Flying airplanes and sailing boats are similar as both activities are ruthlessly unforgiving of mistakes and errors in judgment. It is true that virtually anyone who wants to learn to fly or sail can take the appropriate classes, study the textbook, and learn much from a knowledgeable teacher. If all goes well, you end up with a license which says you are “competent” and can proceed on your own. Basically, a new license is a license to learn more, providing you do not kill yourself while trying to learn.
Aviators and skippers then set out on their own and begin to acquire experience. No matter how good your teacher was, he can’t cover everything. One is soon confronted with a situation that wasn’t covered in class or the textbook. This is when your native intelligence, what you have learned, and past experience comes into play to aid you in devising a plan to deal with the new situation. If your improvised solution works, you have acquired a new item for your bag of tricks, to be pulled out if a similar situation arises in the future. You also get the right to regale your buddies with how badly you messed up and how brilliant you were in coming up with a successful plan to defeat death one more time.
After one has acquired much experience and seemingly filled the trick bag, one may have a tendency to get arrogant and complacent, which can be potentially disastrous. As your skill level rises, so also might your mistaken belief that you can handle just about anything. You might get sloppy, which is not good in an airplane or boat. Let me give you an example, before I get to my story.
A few years ago I owned a 1949 Mooney Mite. It was a low-wing fabric-and-wood airplane with a retractable landing gear, variable pitch prop, flaps, stick and a sliding canopy. It had the same airfoil as a P51 Mustang. It was a hotrod among airplanes and I loved it with a passion reserved only for my lovely wife. It was not difficult to fly, but it had two unusual flight characteristics that had to be mastered immediately.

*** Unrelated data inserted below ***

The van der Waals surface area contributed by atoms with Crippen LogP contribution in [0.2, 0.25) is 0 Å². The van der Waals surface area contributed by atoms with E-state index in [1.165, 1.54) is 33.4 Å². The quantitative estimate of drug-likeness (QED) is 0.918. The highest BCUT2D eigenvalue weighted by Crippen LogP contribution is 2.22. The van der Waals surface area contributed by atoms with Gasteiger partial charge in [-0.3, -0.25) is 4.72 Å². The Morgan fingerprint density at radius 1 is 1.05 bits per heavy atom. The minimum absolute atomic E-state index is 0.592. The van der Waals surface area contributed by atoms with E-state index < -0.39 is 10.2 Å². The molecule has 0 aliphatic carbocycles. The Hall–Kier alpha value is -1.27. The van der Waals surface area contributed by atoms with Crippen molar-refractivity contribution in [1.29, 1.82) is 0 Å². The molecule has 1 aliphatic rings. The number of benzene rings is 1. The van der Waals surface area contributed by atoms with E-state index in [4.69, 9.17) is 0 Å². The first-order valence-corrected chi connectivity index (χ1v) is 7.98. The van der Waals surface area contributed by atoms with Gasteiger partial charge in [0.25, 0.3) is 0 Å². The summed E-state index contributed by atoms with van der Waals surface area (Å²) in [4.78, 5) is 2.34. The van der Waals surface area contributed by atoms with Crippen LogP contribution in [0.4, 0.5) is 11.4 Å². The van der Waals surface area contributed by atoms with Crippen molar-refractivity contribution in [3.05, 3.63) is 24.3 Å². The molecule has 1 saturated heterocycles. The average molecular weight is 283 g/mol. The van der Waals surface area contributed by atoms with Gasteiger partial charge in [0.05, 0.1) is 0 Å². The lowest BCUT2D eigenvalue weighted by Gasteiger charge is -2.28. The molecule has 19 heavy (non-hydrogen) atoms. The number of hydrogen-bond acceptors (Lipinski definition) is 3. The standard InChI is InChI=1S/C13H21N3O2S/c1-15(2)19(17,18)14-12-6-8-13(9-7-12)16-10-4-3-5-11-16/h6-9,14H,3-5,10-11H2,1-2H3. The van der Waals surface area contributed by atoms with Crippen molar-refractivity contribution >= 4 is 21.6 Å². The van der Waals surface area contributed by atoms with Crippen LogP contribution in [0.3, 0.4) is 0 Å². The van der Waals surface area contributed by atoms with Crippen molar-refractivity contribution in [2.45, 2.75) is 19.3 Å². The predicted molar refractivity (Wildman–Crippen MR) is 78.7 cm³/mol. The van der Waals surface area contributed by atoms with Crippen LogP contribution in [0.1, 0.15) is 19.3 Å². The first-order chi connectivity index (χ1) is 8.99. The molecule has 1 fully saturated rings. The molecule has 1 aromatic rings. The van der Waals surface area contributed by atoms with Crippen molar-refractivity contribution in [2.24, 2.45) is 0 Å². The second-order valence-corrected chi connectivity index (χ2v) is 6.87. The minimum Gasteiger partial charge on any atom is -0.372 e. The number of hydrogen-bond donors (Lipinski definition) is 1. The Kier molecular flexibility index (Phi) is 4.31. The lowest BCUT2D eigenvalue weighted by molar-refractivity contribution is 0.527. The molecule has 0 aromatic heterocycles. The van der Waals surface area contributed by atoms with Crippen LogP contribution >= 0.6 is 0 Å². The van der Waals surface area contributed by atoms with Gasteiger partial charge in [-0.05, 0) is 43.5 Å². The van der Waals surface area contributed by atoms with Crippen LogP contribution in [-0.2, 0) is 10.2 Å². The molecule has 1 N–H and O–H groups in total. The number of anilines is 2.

First, it was very slick aerodynamically. Have you ever pedaled your bicycle as fast as you could go and then suddenly stopped pedaling? Your speed would continue for a few seconds and then the bicycle would start to slow down. “Coasting,” we call it. The Mite did the same thing. If you flew downwind to land, you would be turning 2300 rpms and doing 120 knots. If you pulled the power off to 1000 rpms, the Mite would coast awhile before it started slowing down. It was the only airplane I ever flew that would do that. It is not a big deal, just unusual.
Second, it was extremely sensitive to control input. If you continued your landing, you waited till the airspeed dropped below 90 knots, so you could put the landing gear and flaps down. This created drag which reduced airspeed to 70 knots. If you moved the stick forward a quarter inch while set up on final approach, you would find yourself doing 90 knots, instead of the proper 70 knots. Not good. The Mite was not going to stay on the runway doing ninety knots, even if the tires did not blow. Of course there is no excuse for letting this happen. Just plain sloppy.